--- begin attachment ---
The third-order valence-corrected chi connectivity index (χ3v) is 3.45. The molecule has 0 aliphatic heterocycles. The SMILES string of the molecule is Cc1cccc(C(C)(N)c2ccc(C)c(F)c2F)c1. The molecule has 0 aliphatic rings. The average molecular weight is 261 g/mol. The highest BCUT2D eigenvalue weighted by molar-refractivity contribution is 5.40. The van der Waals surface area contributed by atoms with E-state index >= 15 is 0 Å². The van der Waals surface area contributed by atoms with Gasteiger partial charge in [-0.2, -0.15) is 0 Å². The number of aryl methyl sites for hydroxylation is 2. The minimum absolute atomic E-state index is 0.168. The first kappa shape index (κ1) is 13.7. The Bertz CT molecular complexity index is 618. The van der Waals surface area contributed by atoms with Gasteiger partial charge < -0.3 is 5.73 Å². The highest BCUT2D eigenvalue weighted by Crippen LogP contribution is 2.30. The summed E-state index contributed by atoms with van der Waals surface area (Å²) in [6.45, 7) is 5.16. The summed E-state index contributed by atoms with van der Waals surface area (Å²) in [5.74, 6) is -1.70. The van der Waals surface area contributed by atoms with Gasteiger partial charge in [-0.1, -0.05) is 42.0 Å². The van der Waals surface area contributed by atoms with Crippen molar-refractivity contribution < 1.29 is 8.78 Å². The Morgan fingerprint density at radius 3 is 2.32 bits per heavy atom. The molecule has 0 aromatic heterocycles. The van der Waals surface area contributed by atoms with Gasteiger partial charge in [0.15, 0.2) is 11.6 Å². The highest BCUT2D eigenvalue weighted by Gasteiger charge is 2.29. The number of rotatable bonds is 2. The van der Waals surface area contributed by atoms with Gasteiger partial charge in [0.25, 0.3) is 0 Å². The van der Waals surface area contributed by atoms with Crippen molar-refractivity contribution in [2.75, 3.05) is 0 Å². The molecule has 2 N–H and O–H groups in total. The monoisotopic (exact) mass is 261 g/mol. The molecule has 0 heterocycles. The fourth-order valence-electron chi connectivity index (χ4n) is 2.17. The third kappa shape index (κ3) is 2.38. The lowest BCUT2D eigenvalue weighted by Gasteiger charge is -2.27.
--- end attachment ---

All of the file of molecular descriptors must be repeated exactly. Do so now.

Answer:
The third-order valence-corrected chi connectivity index (χ3v) is 3.45. The molecule has 0 aliphatic heterocycles. The SMILES string of the molecule is Cc1cccc(C(C)(N)c2ccc(C)c(F)c2F)c1. The molecule has 0 aliphatic rings. The average molecular weight is 261 g/mol. The highest BCUT2D eigenvalue weighted by molar-refractivity contribution is 5.40. The van der Waals surface area contributed by atoms with E-state index >= 15 is 0 Å². The van der Waals surface area contributed by atoms with Gasteiger partial charge in [-0.2, -0.15) is 0 Å². The number of aryl methyl sites for hydroxylation is 2. The minimum absolute atomic E-state index is 0.168. The first kappa shape index (κ1) is 13.7. The Bertz CT molecular complexity index is 618. The van der Waals surface area contributed by atoms with Gasteiger partial charge < -0.3 is 5.73 Å². The highest BCUT2D eigenvalue weighted by Crippen LogP contribution is 2.30. The summed E-state index contributed by atoms with van der Waals surface area (Å²) in [6.45, 7) is 5.16. The summed E-state index contributed by atoms with van der Waals surface area (Å²) in [5.74, 6) is -1.70. The van der Waals surface area contributed by atoms with Gasteiger partial charge in [-0.1, -0.05) is 42.0 Å². The van der Waals surface area contributed by atoms with Crippen molar-refractivity contribution < 1.29 is 8.78 Å². The Morgan fingerprint density at radius 3 is 2.32 bits per heavy atom. The molecule has 0 aromatic heterocycles. The van der Waals surface area contributed by atoms with Gasteiger partial charge in [0.15, 0.2) is 11.6 Å². The highest BCUT2D eigenvalue weighted by Gasteiger charge is 2.29. The number of rotatable bonds is 2. The van der Waals surface area contributed by atoms with Gasteiger partial charge in [0.25, 0.3) is 0 Å². The van der Waals surface area contributed by atoms with Crippen molar-refractivity contribution in [2.75, 3.05) is 0 Å². The molecule has 2 N–H and O–H groups in total. The monoisotopic (exact) mass is 261 g/mol. The molecule has 0 heterocycles. The fourth-order valence-electron chi connectivity index (χ4n) is 2.17. The third kappa shape index (κ3) is 2.38. The lowest BCUT2D eigenvalue weighted by Gasteiger charge is -2.27.